Increasing profitability through the front-end and operations
LAS VEGAS — With the average independent generating 95% of their revenue through the pharmacy, and only 5% across the higher-margin front-end, diversifying revenue streams is one strategy to help pharmacists sustain their profitability in an environment that continues to be challenged by declining reimbursement models.
As an example of what a best-in-class front-end operation looks like, AmerisourceBergen featured a 5,000-sq.-ft. mock-up of Harry Race Pharmacy, the 2014 Good Neighbor Pharmacy’s Pharmacy of the Year winner, on the ThoughtSpot 2015 show floor. “What we want to do is to show our customers what a state of the art pharmacy looks like,” Christine Lane, Good Neighbor Pharmacy Vice President, told Drug Store News. “It’s really an effort to show [our independents] how we can help them.”
“It also ties really well into our pharmacy transformation services, where we look at a pharmacy holistically from their operations, their prescription business to the floor layout, the paint, their exterior signage, really every single detail about the pharmacy and work to improve on it. We completely overhaul the business and put a fresh face on it, but also maintain that pharmacy’s individuality,” Lane said. AmerisourceBergen is the first wholesaler to offer this kind of program in the marketplace.
Front-end can be a significant profit driver for independent pharmacies, especially across five key OTC categories — cough-cold-allergy, digestive, vitamins and supplements, pain relief and home health care, noted Greg Hanlon, Director of Client Engagement at Retail Insights, during a ThoughtSpot 2015 continuing education course titled “The Best Defense is a Good Offense: Making the Most of the Pharmacy Front-End.”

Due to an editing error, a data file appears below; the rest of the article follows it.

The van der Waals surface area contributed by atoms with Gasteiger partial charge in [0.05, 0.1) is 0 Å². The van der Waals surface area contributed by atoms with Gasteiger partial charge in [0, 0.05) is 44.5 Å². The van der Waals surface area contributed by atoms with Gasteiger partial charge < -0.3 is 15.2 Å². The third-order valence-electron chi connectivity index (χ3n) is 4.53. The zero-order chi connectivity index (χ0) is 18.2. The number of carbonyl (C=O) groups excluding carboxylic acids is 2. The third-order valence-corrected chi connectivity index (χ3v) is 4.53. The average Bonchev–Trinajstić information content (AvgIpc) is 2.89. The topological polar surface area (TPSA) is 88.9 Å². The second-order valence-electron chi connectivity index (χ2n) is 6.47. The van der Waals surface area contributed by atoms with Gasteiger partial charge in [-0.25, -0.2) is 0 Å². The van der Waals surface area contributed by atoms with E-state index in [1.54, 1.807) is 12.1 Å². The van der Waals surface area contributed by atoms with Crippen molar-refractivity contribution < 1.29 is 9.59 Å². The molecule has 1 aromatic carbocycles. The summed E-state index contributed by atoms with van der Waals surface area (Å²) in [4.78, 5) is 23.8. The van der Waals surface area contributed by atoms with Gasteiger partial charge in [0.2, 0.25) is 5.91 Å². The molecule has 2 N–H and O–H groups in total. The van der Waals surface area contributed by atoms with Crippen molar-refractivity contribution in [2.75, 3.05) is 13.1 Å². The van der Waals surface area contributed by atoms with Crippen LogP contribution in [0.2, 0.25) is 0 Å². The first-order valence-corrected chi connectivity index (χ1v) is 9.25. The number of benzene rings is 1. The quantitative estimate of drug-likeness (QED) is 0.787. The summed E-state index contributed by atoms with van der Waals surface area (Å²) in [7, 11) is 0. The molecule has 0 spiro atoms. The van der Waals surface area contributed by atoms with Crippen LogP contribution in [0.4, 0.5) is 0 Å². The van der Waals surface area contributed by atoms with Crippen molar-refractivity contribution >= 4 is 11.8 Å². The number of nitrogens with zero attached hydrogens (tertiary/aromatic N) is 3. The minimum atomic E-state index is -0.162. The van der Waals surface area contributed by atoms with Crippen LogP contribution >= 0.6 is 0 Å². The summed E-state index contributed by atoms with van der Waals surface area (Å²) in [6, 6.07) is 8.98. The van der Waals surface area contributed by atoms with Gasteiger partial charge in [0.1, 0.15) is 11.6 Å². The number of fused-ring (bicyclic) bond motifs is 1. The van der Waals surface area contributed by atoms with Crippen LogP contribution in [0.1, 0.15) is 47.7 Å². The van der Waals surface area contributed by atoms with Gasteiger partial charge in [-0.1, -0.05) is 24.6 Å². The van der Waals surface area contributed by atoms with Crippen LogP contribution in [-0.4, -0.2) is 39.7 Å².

Creating synergistic adjacencies between front-end categories can be a significant component in driving front-end sales. “How do you get customers who are indexing high in food and beverage purchases to buy a pain reliever or vitamin?” Hanlon asked. “How do you get that incremental item in the basket to drive those additional sales?” he asked.
“We’ve done some focus groups lately where a consumer is walking through a store thinking about products, and which room in the house they fit into,” added Rick Bergin, Executive Vice President Retail Insights. “I need some soap. That goes into the bathroom. What else do I need that goes into the bathroom?”
Retail Insights provides performance dashboards that help Good Neighbor Pharmacy members ascertain their performance of any given category against a peer group. It’s a tool that can help operators better refine their front-end mix.
And Good Neighbor Pharmacy members can further help differentiate themselves by category through Good Neighbor Pharmacy’s Temporary Price Reduction program, which allows independent pharmacies to access manufacturer promotional dollars the chains do. Good Neighbor Pharmacy remains price competitive, as price reductions are subsidized by supplier partners. “Through TPR we’ve seen a 36% increase in unit sales last year to this year, so it’s a significant change,” Lane said.
Another tool Good Neighbor Pharmacy members have at their disposal to improve business performance across both the back-bench and front-end are business coaches — they’re like personal trainers in that they’re generally interested in seeing independent pharmacies succeed, but not afraid to push an owner/operator toward greater success, noted Jennifer Zilka, Director of AmerisourceBergen’s business coaching program. “Business coaching really was borne of the need that our pharmacists expressed to us,” she said. “Typically pharmacists are clinically focused, and anywhere Good Neighbor Pharmacy can help them focus on the health of their business, so they can focus on the health of their patients, we’ve learned that they’re quite appreciative of that.”
Inventory and labor are two of the greatest expenses for independent operators, Zilka noted. “Those are two huge expenses. A lot of pharmacies operate feeling that they’re fixed, but they’re actually variable,” she said. “Margins continue to decline and they have to operate as efficiently as possible.”
On average, coached stores realize a 5% increase in sales-per-employee and increase their inventory by 1.4 turns.
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